Allows Hedge Funds to Openly Solicit Investors
President Obama has signed into law the Jumpstart Our Business Startups Act (“JOBS Act”), a law which eases some of the private investment fund industry’s long-standing regulatory burdens.
There are two parts of the JOBS Act which in particular stand out for the hedge fund industry: (1) private investment fund managers including hedge fund managers may now make general solicitations and advertise their fund in order to attract investors, as long as the funds only have accredited investors; and (2) private funds and hedge funds may now have up to 1,999 accredited investors, or 500 non-accredited investors, without having to register with the SEC under the 1934 Act. [For background information on this issue, please see section "500 or Fewer Investors" on our post about Section 3(c)(7) hedge funds.]
During the next 90 days the SEC will be promulgating regulations with respect to the changes in the securities laws.
Ban Lifted on General Solicitation and Advertising
Previously Rule 506 of Regulation D prevented private fundsfrom advertising publicly or soliciting the public for investment. This rule raised the specter of liability in numerous contexts. For example, private fund managers and employees could face serious consequences – including risking the fund’s SEC filing exemption (different from IA registration exemption) – for discussing their investment strategy with certain potential clients, or for putting their contact information on a fund’s publicly-accessible website. The JOBS Act changes this statutory scheme, allowing private funds to advertise publicly and to solicit the public for investment. It is not yet clear precisely what forms of advertising and solicitation will be permitted under the new rule. The SEC still has 90 days from the date of the signing of the JOBS Act to issue final regulations which will likely include more details on allowable advertisements and solicitation.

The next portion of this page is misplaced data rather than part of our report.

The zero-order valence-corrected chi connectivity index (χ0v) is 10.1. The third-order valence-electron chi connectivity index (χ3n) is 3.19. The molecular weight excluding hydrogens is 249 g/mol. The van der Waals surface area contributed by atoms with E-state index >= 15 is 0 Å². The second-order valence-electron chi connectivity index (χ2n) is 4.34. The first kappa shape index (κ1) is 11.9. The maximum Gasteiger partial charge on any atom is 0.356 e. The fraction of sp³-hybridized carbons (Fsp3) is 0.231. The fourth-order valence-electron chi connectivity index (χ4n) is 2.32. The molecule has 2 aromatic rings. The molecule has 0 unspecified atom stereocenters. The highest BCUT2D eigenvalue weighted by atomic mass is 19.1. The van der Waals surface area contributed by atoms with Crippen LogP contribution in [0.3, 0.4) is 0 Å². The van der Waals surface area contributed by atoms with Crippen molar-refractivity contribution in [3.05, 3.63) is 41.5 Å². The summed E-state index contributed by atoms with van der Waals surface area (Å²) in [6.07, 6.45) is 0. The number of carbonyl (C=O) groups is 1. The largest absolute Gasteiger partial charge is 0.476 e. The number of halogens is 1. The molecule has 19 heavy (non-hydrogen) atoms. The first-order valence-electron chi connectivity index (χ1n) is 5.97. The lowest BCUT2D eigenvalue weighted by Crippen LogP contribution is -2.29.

Increased Number of Accredited Investors
Prior to the JOBS Act, the Securities Exchange Act of 1934 required private funds to register with the SEC if they had more than 499 accredited investors (see 3(c)(7) link above). Under the new law, a private fund may have as many as 1,999 accredited investors without triggering that registration requirement. Increasing the number of permitted investors may allow private funds to raise more capital. [Note: the new law also creates a new source of financing called “crowdfunding.” A detailed analysis of this topic is beyond the scope of this blog post, but it should be noted that purchasers in a crowdfunding are not counted toward the 1,999 investor limit. Also not counted are employees who receive securities from a fund pursuant to an executive compensation plan.]
The new rules do not apply to commodity pools which are subject to other regulatory oversight from the CFTC because of the Commodities Exchange Act. In general many commodity pool operators are going through the CFTC CPO registration process because of separate CFTC rulemaking which we detailed in a previous post.
While many groups including hedge fund managers are applauding this shift in the law, the SEC is likely to craft regulations which seek to limit the full extent of the potential general solicitations. Fund managers should remember that while general solicitations may be allowable in the future, managers may still be subject to other regulations under the Investment Advisers Act, especially after the Dodd-Frank requirement for hedge funds to register with the SEC. Specifically, fund managers who are SEC registered IAs cannot use testimonials and there are a number of requirements for hedge fund performance reporting which will need to be followed. While it is clear that private fund managers will have more flexibility with respect
to advertising than before the JOBS Act was passed, managers will need to be vigilant with their compliance programs if they decide to adopt more agressive public advertising campaigns.
Many more updates on this topic are expected.
Cole-Frieman Mallon & Hunt LLP provides regulatory and legal services to the investment management community. Bart Mallon’s practice focuses on both hedge fund manages as well as the managed futures industry. Please contact us or you can reach Bart Mallon directly at 415-868-5345.